July 2005. In the Pyrenees mountains near Carcassonne, Alice, a volunteer at an archaeological dig, stumbles into a cave and makes a startling discovery-two crumbling skeletons, strange writings on the walls, and the pattern of a labyrinth. Eight hundred years earlier, on the eve of a brutal crusade that will rip apart southern France, a young woman named Alais is given a ring and a mysterious book for safekeeping by her father. The book, he says, contains the secret of the true Grail, and the ring, inscribed with a labyrinth, will identify a guardian of the Grail. Now, as crusading armies gather outside the city walls of Carcassonne, it will take a tremendous sacrifice to keep the...read more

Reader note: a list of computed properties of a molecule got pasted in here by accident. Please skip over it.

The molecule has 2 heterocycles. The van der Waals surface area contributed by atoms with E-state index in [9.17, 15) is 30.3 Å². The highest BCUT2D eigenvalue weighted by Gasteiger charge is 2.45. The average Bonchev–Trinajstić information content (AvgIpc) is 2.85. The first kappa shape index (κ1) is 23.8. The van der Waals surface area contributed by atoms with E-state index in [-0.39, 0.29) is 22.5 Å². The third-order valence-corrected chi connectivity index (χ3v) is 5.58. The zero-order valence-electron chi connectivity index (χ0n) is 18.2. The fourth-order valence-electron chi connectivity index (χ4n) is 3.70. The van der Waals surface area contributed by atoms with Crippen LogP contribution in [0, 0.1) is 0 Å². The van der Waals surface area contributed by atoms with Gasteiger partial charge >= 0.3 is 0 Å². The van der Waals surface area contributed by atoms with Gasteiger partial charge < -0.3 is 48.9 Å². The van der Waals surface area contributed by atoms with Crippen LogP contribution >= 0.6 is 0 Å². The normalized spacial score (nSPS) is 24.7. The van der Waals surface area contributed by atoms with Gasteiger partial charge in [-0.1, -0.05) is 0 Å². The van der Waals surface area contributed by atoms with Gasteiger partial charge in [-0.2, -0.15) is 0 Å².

• Elizabeth George

    Balford-le-Nez is a dying seatown on the coast of Essex. But when a member of the town's small but growing Asian community, is found dead on its beach, his neck broken, sleepy Balford-le-Nez ignites. Working solo, without her long-time partner Detective Inspector Thomas Lynley, Sergeant Barbara Havers must probe not only the mind of a murderer and a case very close to her own heart, but the terrible price people pay for deceiving others...and...read more